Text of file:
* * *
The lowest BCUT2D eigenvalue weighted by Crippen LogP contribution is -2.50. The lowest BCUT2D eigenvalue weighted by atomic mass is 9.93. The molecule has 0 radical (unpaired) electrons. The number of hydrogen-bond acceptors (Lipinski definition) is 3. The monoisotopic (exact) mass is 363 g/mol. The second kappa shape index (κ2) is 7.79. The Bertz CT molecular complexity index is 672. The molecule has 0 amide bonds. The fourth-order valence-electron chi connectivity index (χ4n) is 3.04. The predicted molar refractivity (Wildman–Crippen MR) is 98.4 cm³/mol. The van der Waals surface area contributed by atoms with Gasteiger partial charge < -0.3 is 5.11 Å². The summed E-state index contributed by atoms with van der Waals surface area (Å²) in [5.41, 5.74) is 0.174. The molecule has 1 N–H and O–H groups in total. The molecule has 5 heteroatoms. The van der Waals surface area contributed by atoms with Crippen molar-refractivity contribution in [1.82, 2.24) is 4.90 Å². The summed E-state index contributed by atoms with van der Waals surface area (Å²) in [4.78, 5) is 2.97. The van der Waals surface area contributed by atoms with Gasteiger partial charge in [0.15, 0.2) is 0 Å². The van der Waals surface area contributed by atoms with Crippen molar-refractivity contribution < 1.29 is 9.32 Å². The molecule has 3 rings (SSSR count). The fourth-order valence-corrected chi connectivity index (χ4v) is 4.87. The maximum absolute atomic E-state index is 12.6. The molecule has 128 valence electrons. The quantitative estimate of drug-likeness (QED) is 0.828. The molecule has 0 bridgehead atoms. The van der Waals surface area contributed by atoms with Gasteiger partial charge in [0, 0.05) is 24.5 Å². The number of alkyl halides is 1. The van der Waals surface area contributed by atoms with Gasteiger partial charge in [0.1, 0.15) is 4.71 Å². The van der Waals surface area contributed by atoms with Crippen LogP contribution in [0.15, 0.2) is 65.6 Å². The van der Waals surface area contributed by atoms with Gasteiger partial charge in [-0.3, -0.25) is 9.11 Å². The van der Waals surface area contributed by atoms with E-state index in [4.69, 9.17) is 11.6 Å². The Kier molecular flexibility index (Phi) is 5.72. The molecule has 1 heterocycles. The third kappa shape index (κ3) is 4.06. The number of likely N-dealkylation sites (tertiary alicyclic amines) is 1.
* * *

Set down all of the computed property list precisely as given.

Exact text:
The lowest BCUT2D eigenvalue weighted by Crippen LogP contribution is -2.50. The lowest BCUT2D eigenvalue weighted by atomic mass is 9.93. The molecule has 0 radical (unpaired) electrons. The number of hydrogen-bond acceptors (Lipinski definition) is 3. The monoisotopic (exact) mass is 363 g/mol. The second kappa shape index (κ2) is 7.79. The Bertz CT molecular complexity index is 672. The molecule has 0 amide bonds. The fourth-order valence-electron chi connectivity index (χ4n) is 3.04. The predicted molar refractivity (Wildman–Crippen MR) is 98.4 cm³/mol. The van der Waals surface area contributed by atoms with Gasteiger partial charge < -0.3 is 5.11 Å². The summed E-state index contributed by atoms with van der Waals surface area (Å²) in [5.41, 5.74) is 0.174. The molecule has 1 N–H and O–H groups in total. The molecule has 5 heteroatoms. The van der Waals surface area contributed by atoms with Crippen molar-refractivity contribution in [1.82, 2.24) is 4.90 Å². The summed E-state index contributed by atoms with van der Waals surface area (Å²) in [4.78, 5) is 2.97. The van der Waals surface area contributed by atoms with Gasteiger partial charge in [0.15, 0.2) is 0 Å². The van der Waals surface area contributed by atoms with Crippen molar-refractivity contribution < 1.29 is 9.32 Å². The molecule has 3 rings (SSSR count). The fourth-order valence-corrected chi connectivity index (χ4v) is 4.87. The maximum absolute atomic E-state index is 12.6. The molecule has 128 valence electrons. The quantitative estimate of drug-likeness (QED) is 0.828. The molecule has 0 bridgehead atoms. The van der Waals surface area contributed by atoms with Gasteiger partial charge in [0, 0.05) is 24.5 Å². The number of alkyl halides is 1. The van der Waals surface area contributed by atoms with Gasteiger partial charge in [0.1, 0.15) is 4.71 Å². The van der Waals surface area contributed by atoms with Crippen LogP contribution in [0.15, 0.2) is 65.6 Å². The van der Waals surface area contributed by atoms with Gasteiger partial charge in [-0.3, -0.25) is 9.11 Å². The van der Waals surface area contributed by atoms with E-state index in [4.69, 9.17) is 11.6 Å². The Kier molecular flexibility index (Phi) is 5.72. The molecule has 1 heterocycles. The third kappa shape index (κ3) is 4.06. The number of likely N-dealkylation sites (tertiary alicyclic amines) is 1.